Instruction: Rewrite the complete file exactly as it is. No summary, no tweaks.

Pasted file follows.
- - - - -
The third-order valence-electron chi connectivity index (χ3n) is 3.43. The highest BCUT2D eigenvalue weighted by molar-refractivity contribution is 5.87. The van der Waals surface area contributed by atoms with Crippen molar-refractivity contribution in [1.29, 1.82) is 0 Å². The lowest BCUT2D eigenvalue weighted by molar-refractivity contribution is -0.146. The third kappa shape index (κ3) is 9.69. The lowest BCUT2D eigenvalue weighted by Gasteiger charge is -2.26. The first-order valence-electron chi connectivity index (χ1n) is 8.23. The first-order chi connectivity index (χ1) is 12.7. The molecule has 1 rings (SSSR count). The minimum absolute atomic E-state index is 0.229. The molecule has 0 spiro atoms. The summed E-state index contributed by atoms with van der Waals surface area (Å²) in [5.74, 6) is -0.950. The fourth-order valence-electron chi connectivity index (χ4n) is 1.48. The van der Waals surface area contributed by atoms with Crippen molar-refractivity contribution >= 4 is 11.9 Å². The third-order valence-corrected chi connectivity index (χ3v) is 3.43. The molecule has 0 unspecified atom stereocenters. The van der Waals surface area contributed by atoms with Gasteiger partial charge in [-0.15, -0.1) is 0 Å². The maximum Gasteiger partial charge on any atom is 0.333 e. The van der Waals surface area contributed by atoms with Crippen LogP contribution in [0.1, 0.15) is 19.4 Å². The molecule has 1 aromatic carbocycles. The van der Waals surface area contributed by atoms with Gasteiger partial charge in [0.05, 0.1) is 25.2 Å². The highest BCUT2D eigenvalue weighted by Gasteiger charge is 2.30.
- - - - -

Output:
The third-order valence-electron chi connectivity index (χ3n) is 3.43. The highest BCUT2D eigenvalue weighted by molar-refractivity contribution is 5.87. The van der Waals surface area contributed by atoms with Crippen molar-refractivity contribution in [1.29, 1.82) is 0 Å². The lowest BCUT2D eigenvalue weighted by molar-refractivity contribution is -0.146. The third kappa shape index (κ3) is 9.69. The lowest BCUT2D eigenvalue weighted by Gasteiger charge is -2.26. The first-order valence-electron chi connectivity index (χ1n) is 8.23. The first-order chi connectivity index (χ1) is 12.7. The molecule has 1 rings (SSSR count). The minimum absolute atomic E-state index is 0.229. The molecule has 0 spiro atoms. The summed E-state index contributed by atoms with van der Waals surface area (Å²) in [5.74, 6) is -0.950. The fourth-order valence-electron chi connectivity index (χ4n) is 1.48. The van der Waals surface area contributed by atoms with Crippen molar-refractivity contribution >= 4 is 11.9 Å². The third-order valence-corrected chi connectivity index (χ3v) is 3.43. The molecule has 0 unspecified atom stereocenters. The van der Waals surface area contributed by atoms with Gasteiger partial charge in [-0.15, -0.1) is 0 Å². The maximum Gasteiger partial charge on any atom is 0.333 e. The van der Waals surface area contributed by atoms with Crippen LogP contribution in [0.1, 0.15) is 19.4 Å². The molecule has 1 aromatic carbocycles. The van der Waals surface area contributed by atoms with Gasteiger partial charge in [0.05, 0.1) is 25.2 Å². The highest BCUT2D eigenvalue weighted by Gasteiger charge is 2.30.